On stage at New York City’s 92nd St. Y Sunday night, Isaacson kicked off the inaugural “7 Days of Genius Festival” by sharing his thoughts on what he believes, having studied the lives of three of the world’s biggest thinkers, are the markings of true genius.
Here’s what he said:
1. They have a passion for perfection.
The most important thing to know about true genius, Isaacson said, is that it’s not simply analogous to intellect. “At a certain point in your life, it becomes apparent that smart people are a dime a dozen. What really makes someone special is if they’re imaginative. If they think different,” Isaacson said.
One of these differences is that geniuses–Steve Jobs’ is a great example–tend to be obsessive perfectionists. To illustrate this point, Isaacson told the story of the time during Jobs’ childhood when he was building a fence with his father. His dad, an auto mechanic, told Jobs at the time that it was important to make the back of the fence as beautiful as the front. When a young Jobs asked his father why that was, since no one would know the difference anyway, his father replied, “But you will know.”
That’s a lesson Jobs carried through his career at Apple, painstakingly poring over even the hidden details, like the circuit boards in the original Macintosh computer. And that, Isaacson says, is one reason why Jobs was a genius. “A real artist cares even about the parts unseen,” he said. That’s also why he managed to build such a lasting and world-changing company. “A lot of companies keep their eye on making a profit,” Isaacson said. “If you really want to make a company that will survive, you focus on making good products. If you care about making good products, eventually, profits will follow.”
2. They love simplicity.
The beauty of Apple products is, of course, their simplicity, which Isaacson says is another obsession of true geniuses. When Jobs was first working on the iPod, he was fixated on ensuring that it would only take three clicks to get to any song in the iPod library. “He told the team, ‘Don’t show it to me, until you can get it in three clicks,'” Isaacson said. Out of that desperation to keep things simple, the team came up with the expertly designed wheel, that allowed users to scroll, rather than click, through songs.
The wheel met Jobs’ standard for simplicity. The large on/off button, however, did not. “Steve said, ‘Why do we need that?'” The answer, as we now know, was that the iPod didn’t need an on/off switch, but could power itself up and down on its own.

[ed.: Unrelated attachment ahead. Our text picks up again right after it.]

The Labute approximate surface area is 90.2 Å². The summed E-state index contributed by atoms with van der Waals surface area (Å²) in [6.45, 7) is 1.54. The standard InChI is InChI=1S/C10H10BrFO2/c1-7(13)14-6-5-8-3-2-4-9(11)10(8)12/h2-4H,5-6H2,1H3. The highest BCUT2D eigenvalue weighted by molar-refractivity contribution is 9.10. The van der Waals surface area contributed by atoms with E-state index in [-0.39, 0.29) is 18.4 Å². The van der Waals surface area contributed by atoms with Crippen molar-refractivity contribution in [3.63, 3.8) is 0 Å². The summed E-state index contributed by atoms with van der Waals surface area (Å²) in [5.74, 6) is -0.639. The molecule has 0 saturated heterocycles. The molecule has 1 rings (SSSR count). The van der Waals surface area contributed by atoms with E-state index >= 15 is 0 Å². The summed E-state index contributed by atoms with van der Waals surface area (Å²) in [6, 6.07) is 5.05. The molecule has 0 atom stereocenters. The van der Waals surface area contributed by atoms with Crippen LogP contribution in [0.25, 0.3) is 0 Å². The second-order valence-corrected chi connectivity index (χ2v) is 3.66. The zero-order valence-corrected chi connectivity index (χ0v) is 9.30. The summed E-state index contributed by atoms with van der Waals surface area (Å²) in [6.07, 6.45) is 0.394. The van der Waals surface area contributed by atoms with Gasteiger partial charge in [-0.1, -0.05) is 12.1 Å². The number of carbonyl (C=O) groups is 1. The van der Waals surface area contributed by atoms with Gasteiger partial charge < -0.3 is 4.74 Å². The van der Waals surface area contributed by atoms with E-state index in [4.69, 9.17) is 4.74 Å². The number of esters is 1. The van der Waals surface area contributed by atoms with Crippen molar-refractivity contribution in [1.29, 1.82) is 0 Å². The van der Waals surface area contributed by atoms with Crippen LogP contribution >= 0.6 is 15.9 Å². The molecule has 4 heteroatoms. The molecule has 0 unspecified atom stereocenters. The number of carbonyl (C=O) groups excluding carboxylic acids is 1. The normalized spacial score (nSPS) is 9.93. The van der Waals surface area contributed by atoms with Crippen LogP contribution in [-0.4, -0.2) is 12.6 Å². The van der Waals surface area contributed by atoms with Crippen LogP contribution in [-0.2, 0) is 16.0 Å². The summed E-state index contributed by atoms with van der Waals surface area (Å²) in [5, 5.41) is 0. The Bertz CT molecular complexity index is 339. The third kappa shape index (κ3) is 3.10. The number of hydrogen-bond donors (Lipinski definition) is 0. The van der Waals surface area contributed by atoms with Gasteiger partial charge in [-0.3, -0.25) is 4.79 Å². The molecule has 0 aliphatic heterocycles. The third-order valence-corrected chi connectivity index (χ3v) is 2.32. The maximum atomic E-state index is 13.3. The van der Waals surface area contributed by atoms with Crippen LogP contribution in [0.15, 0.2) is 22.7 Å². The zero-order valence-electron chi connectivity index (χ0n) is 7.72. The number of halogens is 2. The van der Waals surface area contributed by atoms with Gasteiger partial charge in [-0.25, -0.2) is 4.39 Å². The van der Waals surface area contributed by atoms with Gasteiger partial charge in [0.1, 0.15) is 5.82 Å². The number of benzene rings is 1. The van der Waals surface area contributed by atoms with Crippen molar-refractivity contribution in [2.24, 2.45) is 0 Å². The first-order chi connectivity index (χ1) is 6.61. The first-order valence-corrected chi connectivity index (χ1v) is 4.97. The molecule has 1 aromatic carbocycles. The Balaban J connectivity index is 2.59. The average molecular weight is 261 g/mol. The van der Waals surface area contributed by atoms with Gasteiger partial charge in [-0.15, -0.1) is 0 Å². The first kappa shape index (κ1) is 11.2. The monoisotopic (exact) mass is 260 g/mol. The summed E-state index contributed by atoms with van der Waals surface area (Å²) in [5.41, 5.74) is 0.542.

3. They make other people do what they never thought was possible.
“Steve was a real jerk to work with, but he gathered around him the most loyal people, because he drove them to do things they didn’t know they could do,” said Isaacson. Jobs’ trick was not giving into other people’s hesitations and self doubts. Instead, when employees or colleagues claimed that a task was impossible, Jobs would just stare at them and say, “Don’t be afraid. You can do it.” It’s the tactic he used to convince his team that they could shave 10 seconds off the boot up time for the original Macintosh. In the end, despite initially considering it impossible, the Apple team members shaved a full 28 seconds off the boot up time. “Steve could drive people crazy,” Isaacson said, “but also drive them to do things they never knew they could do.”
4. They challenge other geniuses.
It was Albert Einstein who taught Isaacson this genius trait. Einstein came along, of course, centuries after Sir Isaac Newton, another great mind whose theories were respected by the rest of the scientific community in Einstein’s time. But it was only in challenging one of Newton’s theories, Isaacson says, that Einstein stumbled upon the theory of relativity.
“Newton says time marches along second by second, irrespective of how we observe it,” Isaacson said. Einstein, however, refused to take that theory at face value, and instead, developed the theory that time is, in fact, relative to our state of motion. “That ability to think different, and think out of the box, that’s what made him Einstein,” says Isaacson.
5. They appreciate diversity.
Ben Franklin, Isaacson says, possessed a quality that people may not typically associate with the word genius. His genius, says Isaacson, was tolerance. “He understood if you create a socety with great diversity and everyone is tolerant, it will be stronger,” Isaacson said.
With that tolerance, comes humility and the ability to humble yourself to other peoples’ opinions. “Most creativity comes from a group of people who play off each other, who cover each others’ weaknesses, and amplify each others’ strengths,” Isaacson said. “Over and over again you see Franklin’s wisdom, which is bringing people together. That’s part of his genius.”